During one of the many banal conversations of the holiday visiting season, I remarked to an aunt that I wanted to see a five-year moratorium on romance plots in cinema.
“But,” she exclaimed, “romance is such an important part of movies!”
“Exactly,” I replied.
Depending on how well you know me, I may seem an unlikely crusader for the end of romance. I’m happily married, a bit of a romantic at heart. I’ve never had a bad breakup or any other encounter that would have ruined my opinion of the pursuit of love. But I also consume a lot of media, and over the years I’ve gotten extremely tired of the same plot, over and over.
Boy meets girl. Boy can’t date girl for X reason. Then, X reason is resolved, boy dates girl, credits roll. Rinse and repeat.
Despite the rich variety of human experience, we keep returning to this: the moment where two people, usually heterosexual and white, fall for each other. Moana and Rogue One, two recent releases, were praised because they made the unusual choice to not include romance in their storylines. It doesn’t seem like a story about a space rebellion would require romance to make it interesting, and thankfully the writers agreed.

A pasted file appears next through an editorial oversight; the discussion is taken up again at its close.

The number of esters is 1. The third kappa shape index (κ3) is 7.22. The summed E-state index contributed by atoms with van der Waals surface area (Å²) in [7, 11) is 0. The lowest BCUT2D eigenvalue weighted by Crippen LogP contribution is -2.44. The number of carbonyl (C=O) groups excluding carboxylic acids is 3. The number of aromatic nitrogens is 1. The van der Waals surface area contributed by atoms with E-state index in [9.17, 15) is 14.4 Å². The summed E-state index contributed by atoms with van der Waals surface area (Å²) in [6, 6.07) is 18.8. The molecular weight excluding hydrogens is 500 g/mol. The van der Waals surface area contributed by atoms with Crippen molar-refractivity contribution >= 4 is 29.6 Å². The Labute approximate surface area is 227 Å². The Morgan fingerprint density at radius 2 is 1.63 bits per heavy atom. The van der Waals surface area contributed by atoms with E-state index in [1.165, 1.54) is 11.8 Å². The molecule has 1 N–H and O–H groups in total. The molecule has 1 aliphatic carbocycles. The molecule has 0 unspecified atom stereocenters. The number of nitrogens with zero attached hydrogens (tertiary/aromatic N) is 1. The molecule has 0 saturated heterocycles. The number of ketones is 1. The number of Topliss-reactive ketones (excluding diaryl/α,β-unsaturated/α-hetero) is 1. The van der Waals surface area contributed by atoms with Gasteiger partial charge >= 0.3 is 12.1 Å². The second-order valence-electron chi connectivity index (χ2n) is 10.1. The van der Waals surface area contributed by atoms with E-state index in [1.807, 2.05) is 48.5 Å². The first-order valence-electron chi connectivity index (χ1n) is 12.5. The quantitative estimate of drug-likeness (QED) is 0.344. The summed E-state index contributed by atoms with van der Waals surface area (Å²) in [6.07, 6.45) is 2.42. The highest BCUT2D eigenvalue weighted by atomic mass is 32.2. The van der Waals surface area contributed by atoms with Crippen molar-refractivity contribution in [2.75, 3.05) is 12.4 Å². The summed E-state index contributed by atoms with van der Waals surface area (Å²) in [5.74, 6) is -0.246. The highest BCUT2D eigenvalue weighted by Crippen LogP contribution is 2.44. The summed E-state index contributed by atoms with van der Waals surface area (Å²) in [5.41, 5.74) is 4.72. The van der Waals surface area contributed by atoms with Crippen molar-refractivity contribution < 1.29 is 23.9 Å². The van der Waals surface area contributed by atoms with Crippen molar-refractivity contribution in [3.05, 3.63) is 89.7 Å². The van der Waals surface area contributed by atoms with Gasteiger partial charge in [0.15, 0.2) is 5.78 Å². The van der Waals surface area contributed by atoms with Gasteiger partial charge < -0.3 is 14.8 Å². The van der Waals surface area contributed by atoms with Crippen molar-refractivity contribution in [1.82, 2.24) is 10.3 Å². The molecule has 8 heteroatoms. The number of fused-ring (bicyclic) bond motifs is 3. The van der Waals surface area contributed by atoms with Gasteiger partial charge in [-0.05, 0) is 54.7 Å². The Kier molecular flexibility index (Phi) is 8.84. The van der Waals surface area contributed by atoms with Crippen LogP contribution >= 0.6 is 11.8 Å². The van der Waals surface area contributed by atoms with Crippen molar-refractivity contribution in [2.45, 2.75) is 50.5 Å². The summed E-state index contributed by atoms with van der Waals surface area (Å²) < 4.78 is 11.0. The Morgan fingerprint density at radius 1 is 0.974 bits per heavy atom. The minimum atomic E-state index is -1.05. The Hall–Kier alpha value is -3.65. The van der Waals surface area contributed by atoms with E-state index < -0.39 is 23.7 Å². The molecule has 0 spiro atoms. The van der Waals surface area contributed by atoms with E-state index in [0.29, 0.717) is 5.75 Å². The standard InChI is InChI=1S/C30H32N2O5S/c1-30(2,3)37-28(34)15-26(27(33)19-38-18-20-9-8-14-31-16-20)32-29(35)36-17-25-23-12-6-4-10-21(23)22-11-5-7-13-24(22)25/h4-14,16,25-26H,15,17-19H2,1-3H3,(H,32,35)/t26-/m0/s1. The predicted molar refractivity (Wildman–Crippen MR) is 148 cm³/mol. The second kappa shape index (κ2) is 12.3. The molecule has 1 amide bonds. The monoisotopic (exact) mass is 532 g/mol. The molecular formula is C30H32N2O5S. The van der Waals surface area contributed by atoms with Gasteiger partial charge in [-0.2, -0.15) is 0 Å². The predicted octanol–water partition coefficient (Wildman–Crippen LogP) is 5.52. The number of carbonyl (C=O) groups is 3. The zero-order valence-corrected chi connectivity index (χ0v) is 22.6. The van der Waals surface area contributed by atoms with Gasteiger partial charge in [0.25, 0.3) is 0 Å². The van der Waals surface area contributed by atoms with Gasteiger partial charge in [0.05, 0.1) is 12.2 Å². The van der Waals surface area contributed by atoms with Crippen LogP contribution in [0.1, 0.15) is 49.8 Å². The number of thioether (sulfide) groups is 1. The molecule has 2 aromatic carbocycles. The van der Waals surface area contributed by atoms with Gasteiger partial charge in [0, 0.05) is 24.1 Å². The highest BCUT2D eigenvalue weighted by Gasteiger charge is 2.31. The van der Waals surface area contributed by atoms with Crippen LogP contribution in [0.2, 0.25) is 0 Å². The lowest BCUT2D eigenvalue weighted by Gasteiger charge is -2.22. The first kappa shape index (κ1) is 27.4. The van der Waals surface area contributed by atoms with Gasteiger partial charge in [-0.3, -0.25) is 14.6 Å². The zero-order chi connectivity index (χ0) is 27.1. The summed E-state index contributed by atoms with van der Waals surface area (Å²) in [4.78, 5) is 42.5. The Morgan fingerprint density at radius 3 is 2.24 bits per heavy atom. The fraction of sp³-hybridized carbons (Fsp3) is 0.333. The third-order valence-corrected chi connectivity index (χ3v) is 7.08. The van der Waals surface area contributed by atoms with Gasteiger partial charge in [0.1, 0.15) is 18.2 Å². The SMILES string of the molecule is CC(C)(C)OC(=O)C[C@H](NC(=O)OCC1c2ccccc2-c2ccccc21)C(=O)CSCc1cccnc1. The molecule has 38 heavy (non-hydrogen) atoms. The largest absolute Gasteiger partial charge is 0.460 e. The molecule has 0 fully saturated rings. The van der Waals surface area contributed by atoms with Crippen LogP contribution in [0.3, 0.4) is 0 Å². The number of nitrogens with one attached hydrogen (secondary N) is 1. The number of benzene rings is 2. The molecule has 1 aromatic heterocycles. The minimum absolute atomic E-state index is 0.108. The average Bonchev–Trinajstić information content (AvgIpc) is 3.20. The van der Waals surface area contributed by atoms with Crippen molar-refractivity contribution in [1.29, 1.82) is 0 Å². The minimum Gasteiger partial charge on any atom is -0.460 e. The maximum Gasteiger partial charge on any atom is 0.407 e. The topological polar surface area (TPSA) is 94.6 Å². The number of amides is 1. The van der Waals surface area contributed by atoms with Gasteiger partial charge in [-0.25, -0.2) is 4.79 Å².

However, so many stories either center on a romance plot, or shoehorn one in, because we’ve grown to expect it. Whether it’s relevant or not, we will see a longing look, a kiss, some hurried discussion of feelings shared or rejected. The romance plot often doesn’t even require buildup or plausibility because we expect it so much.
That’s why I’m proposing a five-year ban on romance in movies.
It’s not permanent. I believe that romance is a beautiful and compelling part of life, but we’ve got to figure out how to tell other stories.
It’s time to explore the complexities of friendship, of family, of group membership and patriotism and individual passions, with the same detail and enthusiasm that we have dedicated to romance. If we keep ourselves from the easy fallback of the romance plot, we challenge ourselves to tell new stories, to create variety, and to understand the emotion and drama of other aspects of human life.
Romance is an important part of my life, but it’s only one part of it. I know we can tell more interesting stories if we give up the crutch of emotional investment we know romance grants us. So let’s do it. Let’s ban romance.
For a few years, anyway.